How do you entertain a 3-year old on a boat!?
It was very close living quarters and we were very intentional about getting out and about to explore the city. Living aboard during the summer months made it so enjoyable but it still was cosy. We got out and about as much as possible, usually to the beach after school, came home for dinner and then straight to bed. We used the local parks as our back gardens, and went to swimming pools and museums on rainy days. Te Papa museum was right on our doorstep and was a fantastic after school spot. We brought a range of toys aboard: games, puzzles, cuddlies, books, colouring and activity books. Sophia seemed to have enough to keep her entertained and was pretty tired after our busy days. On sunny evenings we would meet Jeremy at Oriental bay for a swim and a ‘fush and chups’ tea. It was absolutely idyllic.
Working and boating
Our alarm clock would go off at 6.45am and the three of us would be off the boat within 25 minutes. Jeremy would make 3 smoothies and I would get Sophia ready. We would eat breakfast smoothies in the car. We both kept our ‘work clothes’ in cupboards at work and on the evenings that I had to work late, I would bring a Tupperware of dinner for Sophia to eat on the way home in the car. The routine was planned and executed with military precision, lest chaos ensued each morning and we were late everyday for 12 weeks! Sometimes, Jeremy worked from ‘home’!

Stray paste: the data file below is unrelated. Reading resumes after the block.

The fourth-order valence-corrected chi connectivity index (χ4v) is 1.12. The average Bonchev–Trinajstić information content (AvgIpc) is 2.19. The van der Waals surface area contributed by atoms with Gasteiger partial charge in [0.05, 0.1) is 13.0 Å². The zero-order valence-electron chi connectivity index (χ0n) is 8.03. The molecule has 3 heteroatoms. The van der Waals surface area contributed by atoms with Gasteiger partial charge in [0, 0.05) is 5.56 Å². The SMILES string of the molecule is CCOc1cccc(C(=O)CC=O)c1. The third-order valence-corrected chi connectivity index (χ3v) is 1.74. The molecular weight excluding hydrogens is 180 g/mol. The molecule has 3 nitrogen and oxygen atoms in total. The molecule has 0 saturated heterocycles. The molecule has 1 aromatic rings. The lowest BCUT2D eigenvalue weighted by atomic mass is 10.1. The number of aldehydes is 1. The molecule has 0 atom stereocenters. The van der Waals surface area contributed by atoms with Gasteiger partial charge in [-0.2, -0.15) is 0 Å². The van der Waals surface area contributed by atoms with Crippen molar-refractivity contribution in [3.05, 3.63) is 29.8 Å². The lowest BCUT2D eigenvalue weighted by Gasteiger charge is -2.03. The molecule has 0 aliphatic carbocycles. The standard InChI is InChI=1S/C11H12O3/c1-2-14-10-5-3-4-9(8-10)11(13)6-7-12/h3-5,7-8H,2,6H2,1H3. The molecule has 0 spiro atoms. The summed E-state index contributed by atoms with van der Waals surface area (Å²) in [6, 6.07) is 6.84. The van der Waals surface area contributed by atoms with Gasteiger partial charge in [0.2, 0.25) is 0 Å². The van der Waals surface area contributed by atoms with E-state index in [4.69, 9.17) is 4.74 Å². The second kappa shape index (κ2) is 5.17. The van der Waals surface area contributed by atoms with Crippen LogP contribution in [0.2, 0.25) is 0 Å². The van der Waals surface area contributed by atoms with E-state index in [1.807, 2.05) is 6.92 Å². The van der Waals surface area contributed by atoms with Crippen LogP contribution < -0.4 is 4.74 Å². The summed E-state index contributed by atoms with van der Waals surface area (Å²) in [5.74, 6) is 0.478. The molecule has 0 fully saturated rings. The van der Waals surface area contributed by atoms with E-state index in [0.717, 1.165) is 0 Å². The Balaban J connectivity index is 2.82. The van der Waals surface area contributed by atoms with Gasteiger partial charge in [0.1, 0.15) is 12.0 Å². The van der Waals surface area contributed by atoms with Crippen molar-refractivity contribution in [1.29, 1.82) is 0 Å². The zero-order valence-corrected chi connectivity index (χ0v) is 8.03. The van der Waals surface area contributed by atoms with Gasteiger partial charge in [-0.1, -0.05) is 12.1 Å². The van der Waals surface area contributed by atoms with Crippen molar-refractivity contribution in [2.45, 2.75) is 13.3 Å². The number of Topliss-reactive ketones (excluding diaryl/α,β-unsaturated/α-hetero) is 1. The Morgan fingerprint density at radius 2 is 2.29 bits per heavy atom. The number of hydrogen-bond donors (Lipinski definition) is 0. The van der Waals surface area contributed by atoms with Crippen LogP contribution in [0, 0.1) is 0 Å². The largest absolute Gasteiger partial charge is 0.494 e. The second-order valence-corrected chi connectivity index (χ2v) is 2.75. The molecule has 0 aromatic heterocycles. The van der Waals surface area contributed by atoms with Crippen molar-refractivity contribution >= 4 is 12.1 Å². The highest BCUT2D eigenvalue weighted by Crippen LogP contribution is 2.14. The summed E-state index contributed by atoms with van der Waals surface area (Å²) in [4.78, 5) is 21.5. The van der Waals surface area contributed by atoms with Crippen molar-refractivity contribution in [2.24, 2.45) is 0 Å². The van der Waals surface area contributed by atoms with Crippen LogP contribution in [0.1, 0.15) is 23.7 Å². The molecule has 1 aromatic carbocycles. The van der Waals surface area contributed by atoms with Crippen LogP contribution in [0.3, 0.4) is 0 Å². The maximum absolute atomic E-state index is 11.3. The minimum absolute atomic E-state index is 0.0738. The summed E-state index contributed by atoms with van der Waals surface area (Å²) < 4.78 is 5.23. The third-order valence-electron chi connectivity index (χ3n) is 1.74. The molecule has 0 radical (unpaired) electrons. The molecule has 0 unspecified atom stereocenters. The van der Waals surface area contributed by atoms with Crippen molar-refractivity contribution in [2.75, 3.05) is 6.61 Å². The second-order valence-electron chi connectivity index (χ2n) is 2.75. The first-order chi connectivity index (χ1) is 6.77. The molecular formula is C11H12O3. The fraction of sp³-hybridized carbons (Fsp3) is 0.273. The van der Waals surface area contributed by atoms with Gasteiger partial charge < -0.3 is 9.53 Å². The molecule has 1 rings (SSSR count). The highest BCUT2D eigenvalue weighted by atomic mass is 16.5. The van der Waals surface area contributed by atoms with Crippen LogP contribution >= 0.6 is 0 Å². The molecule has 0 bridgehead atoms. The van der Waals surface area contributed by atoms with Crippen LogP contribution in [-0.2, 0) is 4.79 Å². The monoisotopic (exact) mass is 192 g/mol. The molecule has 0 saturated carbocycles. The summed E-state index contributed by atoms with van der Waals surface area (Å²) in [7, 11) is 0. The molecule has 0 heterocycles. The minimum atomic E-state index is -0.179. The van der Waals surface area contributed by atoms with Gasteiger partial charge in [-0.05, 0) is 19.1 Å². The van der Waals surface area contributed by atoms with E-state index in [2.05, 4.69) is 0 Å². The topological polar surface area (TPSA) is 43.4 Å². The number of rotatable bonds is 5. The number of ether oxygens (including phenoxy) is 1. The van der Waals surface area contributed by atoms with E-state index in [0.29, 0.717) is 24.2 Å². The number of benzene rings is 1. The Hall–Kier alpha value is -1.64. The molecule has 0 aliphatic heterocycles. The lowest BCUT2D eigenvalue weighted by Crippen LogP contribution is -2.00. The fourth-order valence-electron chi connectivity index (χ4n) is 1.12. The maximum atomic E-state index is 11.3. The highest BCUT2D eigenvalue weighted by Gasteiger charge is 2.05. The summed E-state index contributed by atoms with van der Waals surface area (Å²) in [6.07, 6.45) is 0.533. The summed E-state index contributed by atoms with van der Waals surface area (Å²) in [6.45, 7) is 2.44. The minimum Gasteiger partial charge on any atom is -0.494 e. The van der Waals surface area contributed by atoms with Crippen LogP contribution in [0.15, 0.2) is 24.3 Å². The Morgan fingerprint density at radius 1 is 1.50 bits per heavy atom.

The layout of the boat is basically one room with a kitchenette and storage at the stern, sleeping compartment at the bow and everything else in the middle around the mast. Sophia had her own little mattress which we stored in the bow, then brought out into the living room area each evening. There are two long red sofa cushions in the living area, storage shelves behind them and a wooden table which attaches to the mast. It was pretty cosy! I could stand up in the main area but Jeremy couldn’t quite. We had a shelf each for belongings, toys and clothes. Everything else we moved into a storage facility, ready to ship onwards where we knew where we would be going next.
Jeremy has always enjoyed sailing and dreamt of living on or owning a boat so when we found ourselves making the decision to leave NZ and not want to lock into another annual rental agreement it was the opportunity of a lifetime for us. We didn’t take our boat out sailing, mainly because we have no idea how to, but some neighbours took us out on theirs. Jeremy helped to crew a boat in races around the bays.
Similar to the campervan facilities we had our South Island trip, there was a two-ring gas hob on board, a small fridge, a toastie machine, crockery and cutlery. We also brought a steamer and smoothie maker. Every inch of space in the kitchen area, which is big enough for one person to stand still, was utilised to the max. Cupboards were positioned in every nook and cranny and there was a surprising amount of storage space in the kitchenette. Definitely tiny home living at its best! It really made us consider how much stuff we need. It probably helps that we are vegetarian and didn’t need to store lots of things in the fridge.
No regrets; it was the most amazing experience. Now onto the next chapter, with the wind in our sails!